Thursday, July 18, 2024

In Conversation with Amrut Deshmukh – The Booklet Guy

Priyal Dholakia (Assistant Editor)

For around 50 lakh readers in India, book summaries are synonymous with the name Amrut Deshmukh, aka The Booklet Guy. Though he best identifies himself with the tag of “social entrepreneur”, he is a writer, a chartered accountant, a Tedx speaker, a voracious reader, and most importantly, a man working tirelessly towards the dream of making India a “nation of readers.” Meet the man behind the mission as he shares his insightful take on his life’s journey, challenges, and future plans.

EH: Many of our readers would probably already know your story and how you started Booklet, but for those who are not aware, can you tell us about your background and what inspired you to start it?

AD: I am a chartered accountant by education, but the CA career path never really fascinated me. I was dealing in the stock markets, making a lot of money but never really getting any satisfaction. Although my bank balance was increasing day by day, my mental health was going for a toss. I had three failed startups in a row, which really took a toll on my health. Then, one fine day, I got a call from one of my friends inviting me to join him for a movie. I consented, and we reached the movie hall 15 minutes before showtime. Therefore, to kill the time, I decided to narrate to him the book ‘Seven Habits of Highly Effective People’, a famous book written by Steven Covey. He was quite impressed with my explanation, and he appreciated the fact that I am an avid reader. He asked me if I kept notes scribbled while I was reading books, and I replied that I did. Then he asked me to share photos of my notes with him on WhatsApp so that my reading habit could indirectly benefit him. This was the moment that helped me shift my career and eventually led to a movement. The idea intrigued me so much that I left the movie midway to rush back home and reflect on it. I had never really envisioned that this would eventually translate into the movement called “Mission: Make India Read”.

EH: Can you share what your main objectives and goals were when you initially started out on Mission Make India Read?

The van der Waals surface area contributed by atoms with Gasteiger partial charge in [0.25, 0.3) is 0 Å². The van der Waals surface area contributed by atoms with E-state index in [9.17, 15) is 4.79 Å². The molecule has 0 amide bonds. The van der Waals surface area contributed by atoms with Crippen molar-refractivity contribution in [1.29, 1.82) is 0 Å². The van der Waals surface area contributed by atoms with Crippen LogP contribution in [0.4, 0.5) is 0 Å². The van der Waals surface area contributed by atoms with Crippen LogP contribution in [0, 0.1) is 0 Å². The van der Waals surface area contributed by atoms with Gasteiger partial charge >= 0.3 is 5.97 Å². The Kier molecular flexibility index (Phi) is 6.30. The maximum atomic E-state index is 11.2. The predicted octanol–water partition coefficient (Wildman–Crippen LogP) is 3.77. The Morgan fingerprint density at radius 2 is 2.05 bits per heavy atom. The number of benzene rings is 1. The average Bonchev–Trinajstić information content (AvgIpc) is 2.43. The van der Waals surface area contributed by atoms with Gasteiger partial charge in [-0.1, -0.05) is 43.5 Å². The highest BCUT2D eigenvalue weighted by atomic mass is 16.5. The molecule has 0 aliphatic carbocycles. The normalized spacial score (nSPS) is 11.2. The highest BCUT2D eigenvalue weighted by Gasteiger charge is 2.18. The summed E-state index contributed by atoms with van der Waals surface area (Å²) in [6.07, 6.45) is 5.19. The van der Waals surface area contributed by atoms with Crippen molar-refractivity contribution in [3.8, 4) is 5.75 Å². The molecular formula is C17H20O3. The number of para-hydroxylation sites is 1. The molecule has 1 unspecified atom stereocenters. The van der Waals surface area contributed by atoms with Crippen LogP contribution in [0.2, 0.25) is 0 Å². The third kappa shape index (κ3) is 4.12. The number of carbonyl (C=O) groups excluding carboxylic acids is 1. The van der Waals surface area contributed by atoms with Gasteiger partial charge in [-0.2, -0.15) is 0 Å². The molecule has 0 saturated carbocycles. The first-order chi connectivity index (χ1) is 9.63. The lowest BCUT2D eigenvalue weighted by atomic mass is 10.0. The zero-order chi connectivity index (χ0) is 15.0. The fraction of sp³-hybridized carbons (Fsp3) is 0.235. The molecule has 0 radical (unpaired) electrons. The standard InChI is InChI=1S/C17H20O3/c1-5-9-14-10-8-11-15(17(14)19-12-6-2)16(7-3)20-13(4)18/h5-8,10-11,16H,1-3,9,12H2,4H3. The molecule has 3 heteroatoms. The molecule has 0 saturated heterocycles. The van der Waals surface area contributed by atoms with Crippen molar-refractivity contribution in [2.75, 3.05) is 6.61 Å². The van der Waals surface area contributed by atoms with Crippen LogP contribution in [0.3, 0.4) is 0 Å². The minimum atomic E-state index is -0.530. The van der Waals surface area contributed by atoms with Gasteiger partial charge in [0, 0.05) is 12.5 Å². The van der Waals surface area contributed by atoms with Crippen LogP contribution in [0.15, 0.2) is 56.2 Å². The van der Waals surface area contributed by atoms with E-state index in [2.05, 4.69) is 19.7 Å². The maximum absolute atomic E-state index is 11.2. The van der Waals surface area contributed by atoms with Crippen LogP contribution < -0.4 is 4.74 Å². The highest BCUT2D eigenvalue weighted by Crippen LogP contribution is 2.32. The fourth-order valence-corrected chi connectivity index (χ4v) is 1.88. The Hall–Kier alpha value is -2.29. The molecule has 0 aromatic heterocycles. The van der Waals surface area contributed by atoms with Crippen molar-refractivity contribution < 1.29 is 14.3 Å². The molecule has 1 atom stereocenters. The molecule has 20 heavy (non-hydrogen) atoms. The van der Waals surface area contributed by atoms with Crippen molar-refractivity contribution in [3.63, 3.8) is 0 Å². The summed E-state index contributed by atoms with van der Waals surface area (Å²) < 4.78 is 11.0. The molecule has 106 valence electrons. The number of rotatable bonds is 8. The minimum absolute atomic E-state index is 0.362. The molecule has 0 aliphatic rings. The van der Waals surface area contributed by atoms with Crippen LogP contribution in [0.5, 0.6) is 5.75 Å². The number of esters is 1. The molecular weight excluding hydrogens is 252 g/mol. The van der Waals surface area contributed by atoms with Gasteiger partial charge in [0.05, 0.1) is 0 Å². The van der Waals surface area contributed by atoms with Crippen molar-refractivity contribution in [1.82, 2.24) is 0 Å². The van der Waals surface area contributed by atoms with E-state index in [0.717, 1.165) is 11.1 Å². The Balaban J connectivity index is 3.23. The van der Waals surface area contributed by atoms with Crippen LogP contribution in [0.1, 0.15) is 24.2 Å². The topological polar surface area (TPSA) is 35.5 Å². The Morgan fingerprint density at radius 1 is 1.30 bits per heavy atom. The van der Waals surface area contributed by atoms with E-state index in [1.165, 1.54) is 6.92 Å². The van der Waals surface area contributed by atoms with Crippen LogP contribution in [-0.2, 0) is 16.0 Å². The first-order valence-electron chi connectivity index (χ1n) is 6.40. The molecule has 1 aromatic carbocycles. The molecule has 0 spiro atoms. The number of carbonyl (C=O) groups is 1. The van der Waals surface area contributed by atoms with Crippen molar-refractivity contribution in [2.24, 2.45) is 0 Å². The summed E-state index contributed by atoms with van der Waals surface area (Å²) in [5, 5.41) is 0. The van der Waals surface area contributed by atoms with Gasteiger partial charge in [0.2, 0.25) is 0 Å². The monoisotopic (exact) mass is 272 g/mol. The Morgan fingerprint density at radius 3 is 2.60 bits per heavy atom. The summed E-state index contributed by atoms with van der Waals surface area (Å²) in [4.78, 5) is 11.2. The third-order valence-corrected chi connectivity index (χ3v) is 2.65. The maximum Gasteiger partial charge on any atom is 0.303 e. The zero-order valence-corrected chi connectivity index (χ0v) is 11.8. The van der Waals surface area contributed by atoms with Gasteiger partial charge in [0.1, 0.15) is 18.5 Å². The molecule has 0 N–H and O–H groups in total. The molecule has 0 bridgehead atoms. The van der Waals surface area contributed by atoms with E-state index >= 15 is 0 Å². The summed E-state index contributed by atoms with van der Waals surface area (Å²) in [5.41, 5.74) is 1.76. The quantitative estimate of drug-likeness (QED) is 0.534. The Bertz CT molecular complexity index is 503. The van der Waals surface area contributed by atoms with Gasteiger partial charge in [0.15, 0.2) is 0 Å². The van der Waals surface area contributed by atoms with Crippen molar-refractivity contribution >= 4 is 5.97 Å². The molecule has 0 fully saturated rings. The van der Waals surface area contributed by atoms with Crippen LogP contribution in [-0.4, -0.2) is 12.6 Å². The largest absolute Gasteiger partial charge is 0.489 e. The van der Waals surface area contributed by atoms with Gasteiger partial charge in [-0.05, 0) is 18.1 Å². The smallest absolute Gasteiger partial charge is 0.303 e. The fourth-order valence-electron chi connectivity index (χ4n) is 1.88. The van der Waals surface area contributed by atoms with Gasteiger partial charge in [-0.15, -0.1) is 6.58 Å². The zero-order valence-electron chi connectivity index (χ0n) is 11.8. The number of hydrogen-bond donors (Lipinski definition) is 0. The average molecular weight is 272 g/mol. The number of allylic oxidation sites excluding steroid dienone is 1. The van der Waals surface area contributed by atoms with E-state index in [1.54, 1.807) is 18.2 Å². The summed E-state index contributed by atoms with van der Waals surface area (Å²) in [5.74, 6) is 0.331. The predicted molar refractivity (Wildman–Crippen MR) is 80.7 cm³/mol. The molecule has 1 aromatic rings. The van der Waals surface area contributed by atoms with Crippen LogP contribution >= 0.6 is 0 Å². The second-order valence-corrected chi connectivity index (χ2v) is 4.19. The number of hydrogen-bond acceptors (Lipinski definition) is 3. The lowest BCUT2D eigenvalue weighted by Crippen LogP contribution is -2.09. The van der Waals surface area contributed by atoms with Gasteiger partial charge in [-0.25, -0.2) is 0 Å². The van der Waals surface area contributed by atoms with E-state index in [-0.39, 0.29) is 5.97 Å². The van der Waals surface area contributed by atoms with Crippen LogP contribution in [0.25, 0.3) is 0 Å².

AD: Sure! So, after my friend suggested the idea to me, I was so excited that I could not sleep that entire night. I surfed the internet and checked if there was anyone who was already doing this kind of work on a large scale. But to my surprise, no one was involved in doing this sort of work of releasing short book summaries for readers. It struck me that there are so many bestselling books out there, like The Monk Who Sold His Ferrari, How to Win Friends and Influence People, Think and Grow Rich, etc., whose core learnings should reach the public. These books are timeless classics that one should read at least once in their lifetime. Such books are not even covered as a part of the school or college curriculum for students. I also got to know that there are many people who are willing to read these books and buy them too. But more often than not, they are unable to find time to read them. That is because they are already preoccupied with their professional or domestic responsibilities and cannot devote much time to reading. As a result, a lot of books simply end up on their bookshelves. I immediately felt an inner calling to reach out and help such people. And that is what prompted me to take my initial steps towards Mission: Make India Read.

EH: When you started Booklet, you never associated it with any financial gain. Can you shed some light on what led you to share free book summaries with people?

AD: Yes, absolutely! When I started out on the mission, I did so without expecting any financial gain in return. After leading three failed startups, I learned an important lesson: the starting point of any venture should never be money. Though money is a key consideration, it should never be the deciding factor. We should make our key decisions keeping in mind the motive of helping people. The greater good should always be put ahead of personal gain. I believed that money would eventually come as a by-product of my effort. That is why I call myself a “social entrepreneur,” as profit or wealth maximization has never been the primary objective for me.

EH: Can you share some success stories or significant milestones that Mission Make India Read has achieved so far?

AD: There is one memorable experience I would like to recount that still holds a lot of significance in my journey so far. When I started releasing audio summaries, it was an instant hit with people. I received positive responses pouring in from all corners. One fine night, I got a call from a young girl to compliment my voice. Since she was praising my voice so much, I told her in jest that she should also read my summaries at times and not merely listen to them. The reply she gave indeed shook me for a moment. The girl said that she is blind and cannot see or read anything. Her reply left me in a momentary daze. I think that night I slept like the most satisfied person in the world. I never got such satisfaction, even when I had the highest bank balance in my career. At present, though I may not have a fat bank balance, the sense of fulfillment I get from my work is unparalleled and beyond compare. You know, I lost my mother when I was quite young. She donated her eyes after her death. But I believe I am luckier than my mom because somebody can read books through my eyes while I am alive.